Mutual Funds are an investment instrument where funds are mustered from different sources to purchase securities. These sources can be financial institutions, companies, and individuals. Foreign investors can also invest in this market.
These funds generate income in the form of – dividends and capital gains.
The dividend is generated and disbursed periodically to the investor as long as the Mutual Funds belong to him/her.
Capital gains, on the other hand, are received when the investor decides the sell the fund. This gain arises out of the difference between the cost of acquisition and selling price. Prices of securities either appreciate or depreciate over a period. Depending on the case, an entity might make capital gains or losses.
These gains are bifurcated into two types – long-term capital gain and short-term capital gain on Mutual Funds.
The classification of gains originates from the holding period of the sold security. It represents the length of time for which an entity owned a particular fund. It varies across different mutual Funds for short-term and long-term capital gain.
The different kinds of Mutual Funds are –
Listed equity funds – This type of Mutual Funds are used to purchase shares and stocks of various companies listed under recognised stock exchanges such as NSE or BSE. These funds generate a higher rate of return; however, the risk factor is also high in these cases.
It is because returns heavily depend on cyclical market fluctuations. Equity funds qualify as short-term capital assets if they are redeemed or sold before 12 months or 1 year from the date of acquiring it. Any profit from such sale is considered as STCG on Mutual Funds.
Debt funds – These funds are invested towards purchasing of debt instruments from the stock market or otherwise. Incomes from these funds are steady as issuer companies are bound to disburse dividend periodically and entail a lower risk factor. However, the yield is lower compared to equity funds.
Gains from the sale of debt funds are considered short-term capital gain on Mutual Funds if the sale takes place within 36 months or 3 years of acquiring it. Examples of debt funds are bonds, 91-day treasury bills, debentures, etc.
Equity–oriented hybrid funds – These funds have a mix of both shares and debentures. However, in the case of equity-oriented hybrid funds, 65% or more of the investment goes toward shares and stocks. Therefore, the holding period for it to qualify as a short-term capital asset is 12 months.
These mutual Funds for short-term capital gains are a healthy investment option as individuals can exploit both the high-yield factor of equity funds and lower-risk factor of debt funds.
The following table demonstrates the holding period for Mutual Funds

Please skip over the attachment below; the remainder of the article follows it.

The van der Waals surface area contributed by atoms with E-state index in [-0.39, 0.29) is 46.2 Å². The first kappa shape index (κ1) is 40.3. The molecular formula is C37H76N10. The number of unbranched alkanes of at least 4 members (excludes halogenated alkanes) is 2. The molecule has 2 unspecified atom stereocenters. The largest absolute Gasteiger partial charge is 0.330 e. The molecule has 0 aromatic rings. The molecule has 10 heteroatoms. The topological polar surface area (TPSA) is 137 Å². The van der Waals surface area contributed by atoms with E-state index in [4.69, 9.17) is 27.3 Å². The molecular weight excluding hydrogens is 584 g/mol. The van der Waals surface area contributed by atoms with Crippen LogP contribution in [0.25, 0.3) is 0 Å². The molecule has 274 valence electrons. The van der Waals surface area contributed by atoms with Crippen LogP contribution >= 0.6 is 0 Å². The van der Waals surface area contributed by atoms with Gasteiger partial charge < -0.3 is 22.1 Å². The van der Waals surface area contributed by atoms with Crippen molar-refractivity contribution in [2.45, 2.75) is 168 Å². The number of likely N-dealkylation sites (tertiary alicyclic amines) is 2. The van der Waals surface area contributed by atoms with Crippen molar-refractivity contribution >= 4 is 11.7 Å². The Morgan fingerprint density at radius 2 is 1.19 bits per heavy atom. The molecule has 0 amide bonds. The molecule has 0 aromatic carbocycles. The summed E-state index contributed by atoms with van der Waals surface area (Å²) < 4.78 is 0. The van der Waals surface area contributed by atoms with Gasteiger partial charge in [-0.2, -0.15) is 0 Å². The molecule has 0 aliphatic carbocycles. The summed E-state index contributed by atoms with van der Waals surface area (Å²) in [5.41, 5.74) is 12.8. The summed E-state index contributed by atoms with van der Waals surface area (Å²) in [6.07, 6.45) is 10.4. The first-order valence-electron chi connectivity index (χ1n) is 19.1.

|Particulars||Short-term capital gain||Long-term capital gain|
|Listed equity funds||<12 months||>12 months|
|Debt funds||<36 months||>36 months|
|Equity-oriented hybrid funds||<12 months||>12 months|
|Debt-oriented balanced funds||<36 months||>36 months|
|Unlisted equity funds||<36 months||>36 months|
Taxation on short-term capital gains is required to be paid from two ends – investor’s end and fund house’s end. Fund houses are organisations that act as fund managers for entities and have professionals with understanding in cyclical market fluctuations.
These organisations bear the responsibility to pay Dividend Distribution Tax on behalf of the investor.
The tax which is paid from the investor’s end follows the standard tax regime.
Taxation varies across all the different fund types and their holding period. In the case of short-term capital gain on Mutual Funds, the tax discipline maintained is as follows –
Suppose Mr Anil, who is 45 years of age, earns Rs 25000 as a short-term capital gain for the year 2019. His total income for the year amounts to Rs 1200000.
The income amount attracts a 30% tax. Therefore, he is liable to pay a 30% tax on Rs 25000, which is Rs 7500.
The following table illustrates the applicable tax rate of short-term capital gain on Mutual Funds
|Equity funds||15% u/s 111A|
|Debt funds||As per the individual’s slab rate (5%-30%)|
|Equity-oriented hybrid funds||15% u/s 111A|
|Debt-oriented balanced funds||As per the individual’s slab rate (5%-30%)|
|Balanced funds||15% u/s 111A|
|Unlisted equity funds||As per the individual’s slab rate (5%-30%)|
In case a security is sold at a price lower than its cost of acquisition due to depreciation, it is considered as a short-term capital loss.
Short-term capital losses are set off against short-term capital gain on Mutual Funds, STCG on other investments, and long-term capital gains. In case the entire amount of short-term capital loss can’t be set off in a single year, it can be carried forward to the subsequent year. These losses can be carried forward for eight consecutive years.
Short-term capital gain on Mutual Funds is less tax efficient compared to long-term capital gains. Finance Ministry is also considering exempting tax on LTCG on securities after a security has been held for more than 3 years.
Related Mutual Fund Pages
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